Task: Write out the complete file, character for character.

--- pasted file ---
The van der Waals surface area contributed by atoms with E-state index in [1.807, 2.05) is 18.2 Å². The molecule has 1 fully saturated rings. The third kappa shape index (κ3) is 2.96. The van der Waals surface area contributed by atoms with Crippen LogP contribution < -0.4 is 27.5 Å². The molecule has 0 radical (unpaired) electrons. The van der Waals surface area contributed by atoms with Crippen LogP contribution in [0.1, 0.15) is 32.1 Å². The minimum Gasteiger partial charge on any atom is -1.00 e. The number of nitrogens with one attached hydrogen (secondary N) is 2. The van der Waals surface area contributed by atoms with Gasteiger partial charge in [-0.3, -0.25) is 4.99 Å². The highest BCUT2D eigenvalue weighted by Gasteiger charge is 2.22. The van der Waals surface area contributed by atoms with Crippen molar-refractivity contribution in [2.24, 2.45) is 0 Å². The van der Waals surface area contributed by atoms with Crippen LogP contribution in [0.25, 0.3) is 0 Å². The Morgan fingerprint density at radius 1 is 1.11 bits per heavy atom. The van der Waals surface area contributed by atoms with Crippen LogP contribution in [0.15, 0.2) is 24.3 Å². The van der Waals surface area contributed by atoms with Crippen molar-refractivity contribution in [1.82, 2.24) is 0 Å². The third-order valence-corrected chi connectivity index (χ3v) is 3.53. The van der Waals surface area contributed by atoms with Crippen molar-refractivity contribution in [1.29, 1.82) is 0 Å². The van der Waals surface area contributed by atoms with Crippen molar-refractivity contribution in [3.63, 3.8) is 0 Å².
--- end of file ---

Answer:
The van der Waals surface area contributed by atoms with E-state index in [1.807, 2.05) is 18.2 Å². The molecule has 1 fully saturated rings. The third kappa shape index (κ3) is 2.96. The van der Waals surface area contributed by atoms with Crippen LogP contribution < -0.4 is 27.5 Å². The molecule has 0 radical (unpaired) electrons. The van der Waals surface area contributed by atoms with Crippen LogP contribution in [0.1, 0.15) is 32.1 Å². The minimum Gasteiger partial charge on any atom is -1.00 e. The number of nitrogens with one attached hydrogen (secondary N) is 2. The van der Waals surface area contributed by atoms with Gasteiger partial charge in [-0.3, -0.25) is 4.99 Å². The highest BCUT2D eigenvalue weighted by Gasteiger charge is 2.22. The van der Waals surface area contributed by atoms with Crippen molar-refractivity contribution in [2.24, 2.45) is 0 Å². The van der Waals surface area contributed by atoms with Crippen LogP contribution in [0.25, 0.3) is 0 Å². The Morgan fingerprint density at radius 1 is 1.11 bits per heavy atom. The van der Waals surface area contributed by atoms with Crippen LogP contribution in [0.15, 0.2) is 24.3 Å². The van der Waals surface area contributed by atoms with Crippen molar-refractivity contribution in [1.82, 2.24) is 0 Å². The third-order valence-corrected chi connectivity index (χ3v) is 3.53. The van der Waals surface area contributed by atoms with Crippen molar-refractivity contribution in [1.29, 1.82) is 0 Å². The van der Waals surface area contributed by atoms with Crippen molar-refractivity contribution in [3.63, 3.8) is 0 Å².